As I previously wrote I would give an answer as to my reservations regarding the writings of the late Father John Meyendorf.
He was a professor of Patristics at St Vladimir's Seminary and wrote extensively. For many non-Orthodox and for those who had grown up in an eastern Europe where religion had long been suppressed he was a window on the Orthodox Church. For this he is owed a debt, which I am happy to acknowledge.
However, he was a modernist and his writings distort our understanding of Orthodoxy. Indeed he appears to have been greatly influenced by western understanding, thinking and ecumenism. This is not simply my view but has been written or said of him by others.
Recently there were reports of the (Russian Orthodox) Bishop of Yekaterinburg ordering students in a school to burn all books by the the heretical writers, Alexander Schmemann, John Meyendorf and Alexander Menn. Of the three I have no knowledge of the writings of the third but have read some of the writings of the first two. Most recently were some of those of the late Father Alexander Schemann. While I tend to stick warning labels in books that deviate from Orthodoxy, where appropriate in my library of books, book burning is not my fort+Ãƒâ€šÃ‚Â¬.
Such are my reservations. I do not intend to get into some debate on this. If others want to and are so minded, fine.
If you don't want to debate these questions, then perhaps you shouldn't post your opinions here at all. This board is precisely such a place to discuss these issues. The statements you make here are very provocative to some of us, and you do not back up your claims with many arguments, except to say that one bishop and other people who are not named call Schmemann and Meyendorff heretics or close to it. I have quite a different view, and consider them to be articulate and creative spokesmen for Orthodoxy.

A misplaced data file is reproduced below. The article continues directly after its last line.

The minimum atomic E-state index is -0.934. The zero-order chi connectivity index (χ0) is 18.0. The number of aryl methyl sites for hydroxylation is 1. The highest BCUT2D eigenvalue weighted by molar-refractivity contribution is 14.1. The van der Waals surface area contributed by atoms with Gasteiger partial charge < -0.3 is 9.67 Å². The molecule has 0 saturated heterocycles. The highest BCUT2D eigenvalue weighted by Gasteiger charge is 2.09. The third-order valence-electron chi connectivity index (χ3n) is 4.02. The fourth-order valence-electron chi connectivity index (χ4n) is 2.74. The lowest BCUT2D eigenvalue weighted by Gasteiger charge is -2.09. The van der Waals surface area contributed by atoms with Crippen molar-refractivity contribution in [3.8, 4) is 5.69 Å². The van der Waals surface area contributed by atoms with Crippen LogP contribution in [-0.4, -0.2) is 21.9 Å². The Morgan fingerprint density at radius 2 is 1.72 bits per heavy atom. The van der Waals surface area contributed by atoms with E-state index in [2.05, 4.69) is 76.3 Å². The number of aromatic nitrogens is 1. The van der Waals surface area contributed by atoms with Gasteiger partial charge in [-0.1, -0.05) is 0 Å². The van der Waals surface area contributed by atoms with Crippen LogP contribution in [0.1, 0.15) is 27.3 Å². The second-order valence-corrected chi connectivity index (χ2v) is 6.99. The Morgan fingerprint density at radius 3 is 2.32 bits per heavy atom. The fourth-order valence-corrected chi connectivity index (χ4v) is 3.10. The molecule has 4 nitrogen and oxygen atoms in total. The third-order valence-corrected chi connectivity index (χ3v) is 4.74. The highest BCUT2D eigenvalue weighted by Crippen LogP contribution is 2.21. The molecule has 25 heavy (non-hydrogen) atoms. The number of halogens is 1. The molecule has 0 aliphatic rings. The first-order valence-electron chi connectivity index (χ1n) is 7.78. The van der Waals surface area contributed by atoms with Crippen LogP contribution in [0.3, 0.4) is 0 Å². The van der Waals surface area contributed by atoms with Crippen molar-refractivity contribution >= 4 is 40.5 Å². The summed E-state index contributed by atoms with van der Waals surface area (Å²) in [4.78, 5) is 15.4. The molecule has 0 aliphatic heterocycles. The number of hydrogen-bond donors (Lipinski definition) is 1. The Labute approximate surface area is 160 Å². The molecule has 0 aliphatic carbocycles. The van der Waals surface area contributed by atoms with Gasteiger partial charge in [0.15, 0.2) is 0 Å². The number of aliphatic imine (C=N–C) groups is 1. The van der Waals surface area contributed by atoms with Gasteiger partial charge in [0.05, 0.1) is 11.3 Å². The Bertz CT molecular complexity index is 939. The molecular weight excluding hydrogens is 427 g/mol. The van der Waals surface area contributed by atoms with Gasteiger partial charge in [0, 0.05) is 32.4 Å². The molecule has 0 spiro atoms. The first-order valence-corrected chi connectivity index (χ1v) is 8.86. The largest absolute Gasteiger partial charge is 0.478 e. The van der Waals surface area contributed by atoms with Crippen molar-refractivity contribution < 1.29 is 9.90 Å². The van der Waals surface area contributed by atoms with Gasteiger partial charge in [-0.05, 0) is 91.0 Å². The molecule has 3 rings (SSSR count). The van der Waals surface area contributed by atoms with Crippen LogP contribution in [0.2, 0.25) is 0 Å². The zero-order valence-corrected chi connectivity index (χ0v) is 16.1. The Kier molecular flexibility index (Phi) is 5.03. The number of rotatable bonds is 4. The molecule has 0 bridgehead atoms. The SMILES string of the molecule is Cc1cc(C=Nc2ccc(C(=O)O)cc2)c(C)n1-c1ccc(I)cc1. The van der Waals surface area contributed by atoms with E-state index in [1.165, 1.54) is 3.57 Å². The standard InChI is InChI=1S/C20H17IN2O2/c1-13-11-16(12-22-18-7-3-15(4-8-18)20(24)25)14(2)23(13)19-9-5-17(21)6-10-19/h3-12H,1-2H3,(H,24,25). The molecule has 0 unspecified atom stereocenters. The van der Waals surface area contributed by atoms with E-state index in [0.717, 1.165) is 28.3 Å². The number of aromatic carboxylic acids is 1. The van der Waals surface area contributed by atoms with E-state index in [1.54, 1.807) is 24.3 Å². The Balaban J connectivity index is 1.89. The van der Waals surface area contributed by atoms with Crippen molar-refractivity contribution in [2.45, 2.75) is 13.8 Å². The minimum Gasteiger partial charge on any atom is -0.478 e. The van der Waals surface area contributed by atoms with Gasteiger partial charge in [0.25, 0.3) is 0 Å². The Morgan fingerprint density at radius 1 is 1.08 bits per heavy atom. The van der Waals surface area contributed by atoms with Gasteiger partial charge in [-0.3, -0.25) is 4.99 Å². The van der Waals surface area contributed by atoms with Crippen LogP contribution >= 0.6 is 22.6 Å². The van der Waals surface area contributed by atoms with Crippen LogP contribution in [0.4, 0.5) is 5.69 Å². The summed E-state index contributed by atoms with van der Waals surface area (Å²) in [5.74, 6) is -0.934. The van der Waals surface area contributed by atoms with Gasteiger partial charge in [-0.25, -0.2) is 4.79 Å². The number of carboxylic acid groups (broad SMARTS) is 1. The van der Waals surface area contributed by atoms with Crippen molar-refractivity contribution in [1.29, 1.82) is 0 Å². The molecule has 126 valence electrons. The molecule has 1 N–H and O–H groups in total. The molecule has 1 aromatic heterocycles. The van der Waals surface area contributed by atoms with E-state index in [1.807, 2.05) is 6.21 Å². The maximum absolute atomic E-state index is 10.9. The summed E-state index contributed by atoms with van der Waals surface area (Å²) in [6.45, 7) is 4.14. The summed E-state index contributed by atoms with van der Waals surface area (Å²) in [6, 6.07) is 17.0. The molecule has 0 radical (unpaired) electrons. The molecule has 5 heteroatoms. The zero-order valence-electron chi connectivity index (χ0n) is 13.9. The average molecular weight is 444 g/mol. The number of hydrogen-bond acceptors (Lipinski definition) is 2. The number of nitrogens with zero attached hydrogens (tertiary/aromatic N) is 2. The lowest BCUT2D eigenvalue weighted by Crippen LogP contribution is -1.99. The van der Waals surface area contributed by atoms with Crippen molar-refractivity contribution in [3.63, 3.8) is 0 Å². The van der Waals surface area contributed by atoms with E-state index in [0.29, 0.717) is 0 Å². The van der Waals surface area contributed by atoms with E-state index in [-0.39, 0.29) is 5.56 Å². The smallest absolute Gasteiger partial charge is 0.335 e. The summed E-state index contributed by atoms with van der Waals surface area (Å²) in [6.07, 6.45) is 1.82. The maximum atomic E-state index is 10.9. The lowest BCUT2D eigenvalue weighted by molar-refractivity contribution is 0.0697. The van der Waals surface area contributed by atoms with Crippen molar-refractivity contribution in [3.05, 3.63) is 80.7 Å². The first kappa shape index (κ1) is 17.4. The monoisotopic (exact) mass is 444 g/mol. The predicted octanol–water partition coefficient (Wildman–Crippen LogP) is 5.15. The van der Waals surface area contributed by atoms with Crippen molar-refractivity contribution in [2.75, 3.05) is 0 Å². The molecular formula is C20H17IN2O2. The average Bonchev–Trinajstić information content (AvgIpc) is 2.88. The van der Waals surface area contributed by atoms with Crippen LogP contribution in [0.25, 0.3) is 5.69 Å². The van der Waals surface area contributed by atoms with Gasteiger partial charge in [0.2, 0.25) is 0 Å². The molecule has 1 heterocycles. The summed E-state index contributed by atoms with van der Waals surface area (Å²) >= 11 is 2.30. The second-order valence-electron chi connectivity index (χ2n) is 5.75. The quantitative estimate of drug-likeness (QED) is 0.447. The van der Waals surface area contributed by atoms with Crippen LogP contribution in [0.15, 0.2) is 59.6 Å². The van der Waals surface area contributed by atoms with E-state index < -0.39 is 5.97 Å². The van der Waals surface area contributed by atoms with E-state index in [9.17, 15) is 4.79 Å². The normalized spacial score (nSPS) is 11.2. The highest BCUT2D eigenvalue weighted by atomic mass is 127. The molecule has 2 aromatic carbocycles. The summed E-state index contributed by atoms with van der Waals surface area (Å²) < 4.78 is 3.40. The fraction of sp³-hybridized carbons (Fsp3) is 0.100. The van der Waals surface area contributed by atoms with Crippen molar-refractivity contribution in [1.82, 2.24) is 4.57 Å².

"He was a modernist." Says who? It's so easy to dismiss someone by throwing out this term indiscriminately, and I see nothing in his writings to support this. Of course, he interracted with the West and western thinkers. Some people who do this sometimes go too far, I am sure. In today's western academic world, it is very difficult to remain isolated and to not interact with your western colleauges, and I am sure that it is possible that he may have fallen into the temptation of interracting too much at some points. For myself, I wish that we Orthodox in the West had stronger monastic communities present to keep us closer to the straight and narrow path. You yourself are interracting with the West by posting things on this website that people of western communions read and respond to. Should I therefore now accuse you of ecumenism? I suppose your thoughts expressed here may mean that you consider me and all of my ilk to be "modernist." This makes me sad. Of course, I would also criticize things written by Schmemann and Meyendorff. They are not perfect, far from it. Neither, I am sure, are any of the theologians that you may care to champion, since all of us humans fall short of the glory of God.
If you could tell me why you think such things about Meyendorff or Schmemann, I might even agree with you on some points. Please do correct me if I am wrong, but the message I am getting from your post is that me and others like me are beyond discussing things with, since we are somehow less than Orthodox in your estimation, and have nothing of any intrinsic value to say. If this is truly your attitude, perhaps you should only post on traditionalist web sites, where all the other posters will reflect your views.
I consider myself no less traditionalist than anyone of one of the traditionalist groups who post here. I am not a "modernist", and I would frankly resent being styled as such by those who are unwilling to even deign to discuss issues with me or others.
Sincerely In Christ,